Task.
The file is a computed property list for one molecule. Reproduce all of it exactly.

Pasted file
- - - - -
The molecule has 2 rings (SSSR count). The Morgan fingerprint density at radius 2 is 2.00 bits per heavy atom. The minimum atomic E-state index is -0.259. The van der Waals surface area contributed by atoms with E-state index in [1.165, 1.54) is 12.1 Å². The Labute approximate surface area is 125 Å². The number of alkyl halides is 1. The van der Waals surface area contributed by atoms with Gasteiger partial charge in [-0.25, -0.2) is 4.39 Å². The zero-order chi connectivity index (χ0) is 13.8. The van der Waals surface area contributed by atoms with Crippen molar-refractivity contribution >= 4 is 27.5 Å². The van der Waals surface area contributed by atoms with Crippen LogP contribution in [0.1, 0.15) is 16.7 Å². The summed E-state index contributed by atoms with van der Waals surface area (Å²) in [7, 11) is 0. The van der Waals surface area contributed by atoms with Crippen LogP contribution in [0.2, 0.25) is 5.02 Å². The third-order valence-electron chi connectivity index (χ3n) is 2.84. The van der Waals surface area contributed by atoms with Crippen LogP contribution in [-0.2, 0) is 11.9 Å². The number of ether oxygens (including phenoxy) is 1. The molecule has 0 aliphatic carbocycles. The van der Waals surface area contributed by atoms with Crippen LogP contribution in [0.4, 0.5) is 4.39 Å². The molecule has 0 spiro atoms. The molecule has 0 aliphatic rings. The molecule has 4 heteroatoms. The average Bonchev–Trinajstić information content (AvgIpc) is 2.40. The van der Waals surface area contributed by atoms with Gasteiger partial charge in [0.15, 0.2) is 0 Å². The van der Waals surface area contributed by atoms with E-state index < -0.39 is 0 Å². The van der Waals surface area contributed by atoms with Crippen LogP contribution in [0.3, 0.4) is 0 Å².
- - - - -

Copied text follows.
The molecule has 2 rings (SSSR count). The Morgan fingerprint density at radius 2 is 2.00 bits per heavy atom. The minimum atomic E-state index is -0.259. The van der Waals surface area contributed by atoms with E-state index in [1.165, 1.54) is 12.1 Å². The Labute approximate surface area is 125 Å². The number of alkyl halides is 1. The van der Waals surface area contributed by atoms with Gasteiger partial charge in [-0.25, -0.2) is 4.39 Å². The zero-order chi connectivity index (χ0) is 13.8. The van der Waals surface area contributed by atoms with Crippen molar-refractivity contribution >= 4 is 27.5 Å². The van der Waals surface area contributed by atoms with Crippen LogP contribution in [0.1, 0.15) is 16.7 Å². The summed E-state index contributed by atoms with van der Waals surface area (Å²) in [7, 11) is 0. The van der Waals surface area contributed by atoms with Crippen LogP contribution in [0.2, 0.25) is 5.02 Å². The third-order valence-electron chi connectivity index (χ3n) is 2.84. The van der Waals surface area contributed by atoms with Crippen LogP contribution in [-0.2, 0) is 11.9 Å². The number of ether oxygens (including phenoxy) is 1. The molecule has 0 aliphatic carbocycles. The van der Waals surface area contributed by atoms with Crippen LogP contribution in [0.4, 0.5) is 4.39 Å². The molecule has 0 spiro atoms. The molecule has 0 aliphatic rings. The molecule has 4 heteroatoms. The average Bonchev–Trinajstić information content (AvgIpc) is 2.40. The van der Waals surface area contributed by atoms with Gasteiger partial charge in [0.15, 0.2) is 0 Å². The van der Waals surface area contributed by atoms with E-state index < -0.39 is 0 Å². The van der Waals surface area contributed by atoms with Crippen LogP contribution in [0.3, 0.4) is 0 Å².